This is my very first Terry Pratchett book and I must say that he suceeded in making his book interesting and hilarious. What I really didn't like about this book was that the ending was corny and the plot never seemed to hold together.
At the beginning of the book, the wizard faculty of the Unseen University is looking for Rincewind, a lunatic wizard left stranded on the Terry Pratchett equivalent to Australia. The reason the faculty is looking for Rincewind is because he's the only one in the known world who knows the real name of the Unseen University Librarian and by knowing his name, the wizards are able to cast a spell to cure him of his odd sickness. So now the faculty is looking for him .... uh-oh .... they got lost in a strange dimention. (This constitutes approximately 50 pages of this 400 page book). The rest of the book hardly even mentions this doomed librarian and the faculty seems to forget what their initial plan was to begin with! The book also has Rincewind running around the Pratchett equivalent to Australia with nothing in particular to do or with any particular meaning.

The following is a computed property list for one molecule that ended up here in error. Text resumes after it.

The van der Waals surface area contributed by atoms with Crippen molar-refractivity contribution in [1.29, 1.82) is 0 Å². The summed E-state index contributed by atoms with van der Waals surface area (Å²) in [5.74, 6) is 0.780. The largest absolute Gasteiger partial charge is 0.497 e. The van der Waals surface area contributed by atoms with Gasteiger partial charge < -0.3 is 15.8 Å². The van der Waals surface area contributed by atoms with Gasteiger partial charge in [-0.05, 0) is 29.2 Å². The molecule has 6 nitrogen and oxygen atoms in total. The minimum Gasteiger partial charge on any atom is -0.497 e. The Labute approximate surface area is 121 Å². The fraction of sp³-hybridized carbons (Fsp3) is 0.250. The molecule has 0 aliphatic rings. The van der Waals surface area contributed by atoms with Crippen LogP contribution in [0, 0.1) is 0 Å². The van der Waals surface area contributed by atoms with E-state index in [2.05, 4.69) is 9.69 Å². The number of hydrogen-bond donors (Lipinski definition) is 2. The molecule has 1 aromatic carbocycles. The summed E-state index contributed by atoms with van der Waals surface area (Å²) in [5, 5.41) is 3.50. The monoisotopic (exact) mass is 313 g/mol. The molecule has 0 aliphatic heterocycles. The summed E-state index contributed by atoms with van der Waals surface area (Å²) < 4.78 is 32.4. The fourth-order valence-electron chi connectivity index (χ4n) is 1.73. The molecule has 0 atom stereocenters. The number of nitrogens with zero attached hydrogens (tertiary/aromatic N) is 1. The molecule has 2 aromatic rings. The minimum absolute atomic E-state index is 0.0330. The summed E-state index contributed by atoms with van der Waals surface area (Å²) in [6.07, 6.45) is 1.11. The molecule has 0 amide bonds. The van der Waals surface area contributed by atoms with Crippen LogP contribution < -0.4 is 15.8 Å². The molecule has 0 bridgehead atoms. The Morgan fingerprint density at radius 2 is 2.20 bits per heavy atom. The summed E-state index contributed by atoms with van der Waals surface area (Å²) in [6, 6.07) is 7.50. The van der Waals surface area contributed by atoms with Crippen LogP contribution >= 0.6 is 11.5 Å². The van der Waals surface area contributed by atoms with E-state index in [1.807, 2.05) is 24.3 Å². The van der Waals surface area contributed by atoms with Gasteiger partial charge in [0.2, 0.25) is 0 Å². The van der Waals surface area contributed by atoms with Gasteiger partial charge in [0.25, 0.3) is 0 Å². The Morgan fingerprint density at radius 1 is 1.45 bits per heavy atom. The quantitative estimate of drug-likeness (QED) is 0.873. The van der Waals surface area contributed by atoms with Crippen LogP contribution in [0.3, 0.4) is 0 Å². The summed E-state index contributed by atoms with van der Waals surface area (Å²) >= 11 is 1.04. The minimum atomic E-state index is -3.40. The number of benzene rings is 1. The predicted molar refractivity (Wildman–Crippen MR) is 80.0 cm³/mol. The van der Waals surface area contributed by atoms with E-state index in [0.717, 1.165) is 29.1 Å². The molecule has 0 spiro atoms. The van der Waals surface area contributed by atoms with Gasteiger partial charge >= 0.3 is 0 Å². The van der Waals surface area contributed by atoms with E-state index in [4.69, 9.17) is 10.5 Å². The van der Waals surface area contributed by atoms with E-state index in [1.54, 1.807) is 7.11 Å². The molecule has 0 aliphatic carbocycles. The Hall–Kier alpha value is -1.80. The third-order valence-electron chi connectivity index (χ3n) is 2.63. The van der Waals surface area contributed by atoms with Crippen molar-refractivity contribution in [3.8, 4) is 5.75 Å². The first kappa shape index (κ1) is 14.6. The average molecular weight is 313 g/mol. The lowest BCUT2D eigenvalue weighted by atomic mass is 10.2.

Now, of course, the reason I decided to give this book three stars is because it has wonderfully constructed one-liners --I practically laughed my gut out! The wizards talk with gods quite a bit and they just loooove arguing with each other, resulting in hilarious consequences. The dialouge is pretty good as well.
I must say that this book is enough to make me want to read another Pratchett book (in fact I went out and bought The Color of Magic when I was done reading) knowing that this isn't Pratchett's best work.
on February 9, 2001
Being Australian, I was a little worried that non-Australians might not get many of the Aussie-themed jokes and cultural references -- fortunately, this seems not to be the case. (Although, having met Terry at a book-signing for "Last Continent", he was at pains to find out if I had picked up all of the Oz-references, and was delighted that I had, so he obviously took a great deal of care and did much research for them).